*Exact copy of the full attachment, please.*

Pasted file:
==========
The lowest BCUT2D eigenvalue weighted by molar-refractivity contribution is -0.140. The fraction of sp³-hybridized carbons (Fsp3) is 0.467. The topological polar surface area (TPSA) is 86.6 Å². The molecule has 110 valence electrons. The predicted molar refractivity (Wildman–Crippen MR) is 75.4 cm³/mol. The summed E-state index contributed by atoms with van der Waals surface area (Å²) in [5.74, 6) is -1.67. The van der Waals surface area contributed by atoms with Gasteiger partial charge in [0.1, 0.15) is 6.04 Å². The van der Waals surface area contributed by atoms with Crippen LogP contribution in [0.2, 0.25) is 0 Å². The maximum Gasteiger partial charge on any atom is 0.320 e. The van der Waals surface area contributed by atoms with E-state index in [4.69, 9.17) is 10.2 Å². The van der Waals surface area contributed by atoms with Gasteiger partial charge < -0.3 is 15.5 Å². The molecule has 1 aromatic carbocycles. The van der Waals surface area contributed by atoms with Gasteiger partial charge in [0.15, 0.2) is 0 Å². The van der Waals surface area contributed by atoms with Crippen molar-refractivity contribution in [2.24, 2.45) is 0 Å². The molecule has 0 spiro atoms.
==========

The lowest BCUT2D eigenvalue weighted by molar-refractivity contribution is -0.140. The fraction of sp³-hybridized carbons (Fsp3) is 0.467. The topological polar surface area (TPSA) is 86.6 Å². The molecule has 110 valence electrons. The predicted molar refractivity (Wildman–Crippen MR) is 75.4 cm³/mol. The summed E-state index contributed by atoms with van der Waals surface area (Å²) in [5.74, 6) is -1.67. The van der Waals surface area contributed by atoms with Gasteiger partial charge in [0.1, 0.15) is 6.04 Å². The van der Waals surface area contributed by atoms with Crippen LogP contribution in [0.2, 0.25) is 0 Å². The maximum Gasteiger partial charge on any atom is 0.320 e. The van der Waals surface area contributed by atoms with E-state index in [4.69, 9.17) is 10.2 Å². The van der Waals surface area contributed by atoms with Gasteiger partial charge < -0.3 is 15.5 Å². The molecule has 1 aromatic carbocycles. The van der Waals surface area contributed by atoms with Gasteiger partial charge in [0.15, 0.2) is 0 Å². The van der Waals surface area contributed by atoms with Crippen molar-refractivity contribution in [2.24, 2.45) is 0 Å². The molecule has 0 spiro atoms.